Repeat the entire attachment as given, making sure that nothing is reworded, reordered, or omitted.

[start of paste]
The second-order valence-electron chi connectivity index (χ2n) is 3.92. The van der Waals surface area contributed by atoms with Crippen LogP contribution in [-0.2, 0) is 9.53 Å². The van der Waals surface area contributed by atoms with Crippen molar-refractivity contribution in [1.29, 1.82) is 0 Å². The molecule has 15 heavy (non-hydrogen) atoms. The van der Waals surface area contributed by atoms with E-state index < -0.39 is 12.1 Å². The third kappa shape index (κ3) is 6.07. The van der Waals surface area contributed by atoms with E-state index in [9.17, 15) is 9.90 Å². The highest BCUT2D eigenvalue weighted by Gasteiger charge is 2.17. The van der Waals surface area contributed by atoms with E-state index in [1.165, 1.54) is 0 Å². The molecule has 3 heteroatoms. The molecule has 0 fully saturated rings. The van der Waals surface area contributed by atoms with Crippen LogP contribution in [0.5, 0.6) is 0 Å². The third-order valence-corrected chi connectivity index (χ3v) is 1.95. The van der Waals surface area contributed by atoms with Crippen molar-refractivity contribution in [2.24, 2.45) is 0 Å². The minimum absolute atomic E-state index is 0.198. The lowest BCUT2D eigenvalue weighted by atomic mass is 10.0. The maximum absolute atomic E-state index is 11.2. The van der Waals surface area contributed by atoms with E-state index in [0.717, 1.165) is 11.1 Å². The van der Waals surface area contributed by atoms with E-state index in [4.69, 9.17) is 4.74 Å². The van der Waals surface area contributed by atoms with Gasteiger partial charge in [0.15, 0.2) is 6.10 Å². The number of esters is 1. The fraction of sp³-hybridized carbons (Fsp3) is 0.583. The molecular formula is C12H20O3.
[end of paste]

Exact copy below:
The second-order valence-electron chi connectivity index (χ2n) is 3.92. The van der Waals surface area contributed by atoms with Crippen LogP contribution in [-0.2, 0) is 9.53 Å². The van der Waals surface area contributed by atoms with Crippen molar-refractivity contribution in [1.29, 1.82) is 0 Å². The molecule has 15 heavy (non-hydrogen) atoms. The van der Waals surface area contributed by atoms with E-state index < -0.39 is 12.1 Å². The third kappa shape index (κ3) is 6.07. The van der Waals surface area contributed by atoms with E-state index in [9.17, 15) is 9.90 Å². The highest BCUT2D eigenvalue weighted by Gasteiger charge is 2.17. The van der Waals surface area contributed by atoms with E-state index in [1.165, 1.54) is 0 Å². The molecule has 3 heteroatoms. The molecule has 0 fully saturated rings. The van der Waals surface area contributed by atoms with Crippen LogP contribution in [0.5, 0.6) is 0 Å². The third-order valence-corrected chi connectivity index (χ3v) is 1.95. The van der Waals surface area contributed by atoms with Crippen molar-refractivity contribution in [2.24, 2.45) is 0 Å². The minimum absolute atomic E-state index is 0.198. The lowest BCUT2D eigenvalue weighted by atomic mass is 10.0. The maximum absolute atomic E-state index is 11.2. The van der Waals surface area contributed by atoms with E-state index in [0.717, 1.165) is 11.1 Å². The van der Waals surface area contributed by atoms with E-state index in [4.69, 9.17) is 4.74 Å². The van der Waals surface area contributed by atoms with Gasteiger partial charge in [0.15, 0.2) is 6.10 Å². The number of esters is 1. The fraction of sp³-hybridized carbons (Fsp3) is 0.583. The molecular formula is C12H20O3.